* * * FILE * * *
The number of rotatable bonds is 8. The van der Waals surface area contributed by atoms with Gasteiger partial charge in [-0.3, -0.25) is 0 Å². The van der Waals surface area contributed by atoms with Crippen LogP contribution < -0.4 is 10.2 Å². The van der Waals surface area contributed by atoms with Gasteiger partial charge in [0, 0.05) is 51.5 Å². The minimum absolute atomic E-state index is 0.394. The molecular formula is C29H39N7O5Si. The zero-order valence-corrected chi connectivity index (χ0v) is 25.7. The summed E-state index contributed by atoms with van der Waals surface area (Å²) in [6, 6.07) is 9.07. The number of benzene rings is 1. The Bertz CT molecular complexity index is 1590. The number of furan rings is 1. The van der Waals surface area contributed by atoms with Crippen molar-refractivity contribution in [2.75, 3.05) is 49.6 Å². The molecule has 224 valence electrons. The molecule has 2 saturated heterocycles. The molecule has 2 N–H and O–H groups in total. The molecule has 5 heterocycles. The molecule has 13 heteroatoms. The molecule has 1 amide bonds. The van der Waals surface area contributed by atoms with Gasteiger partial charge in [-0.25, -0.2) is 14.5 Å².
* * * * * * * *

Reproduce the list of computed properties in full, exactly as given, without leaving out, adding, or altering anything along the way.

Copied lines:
The number of rotatable bonds is 8. The van der Waals surface area contributed by atoms with Gasteiger partial charge in [-0.3, -0.25) is 0 Å². The van der Waals surface area contributed by atoms with Crippen LogP contribution < -0.4 is 10.2 Å². The van der Waals surface area contributed by atoms with Gasteiger partial charge in [0, 0.05) is 51.5 Å². The minimum absolute atomic E-state index is 0.394. The molecular formula is C29H39N7O5Si. The zero-order valence-corrected chi connectivity index (χ0v) is 25.7. The summed E-state index contributed by atoms with van der Waals surface area (Å²) in [6, 6.07) is 9.07. The number of benzene rings is 1. The Bertz CT molecular complexity index is 1590. The number of furan rings is 1. The van der Waals surface area contributed by atoms with Crippen molar-refractivity contribution in [2.75, 3.05) is 49.6 Å². The molecule has 224 valence electrons. The molecule has 2 saturated heterocycles. The molecule has 2 N–H and O–H groups in total. The molecule has 5 heterocycles. The molecule has 13 heteroatoms. The molecule has 1 amide bonds. The van der Waals surface area contributed by atoms with Gasteiger partial charge in [-0.25, -0.2) is 14.5 Å².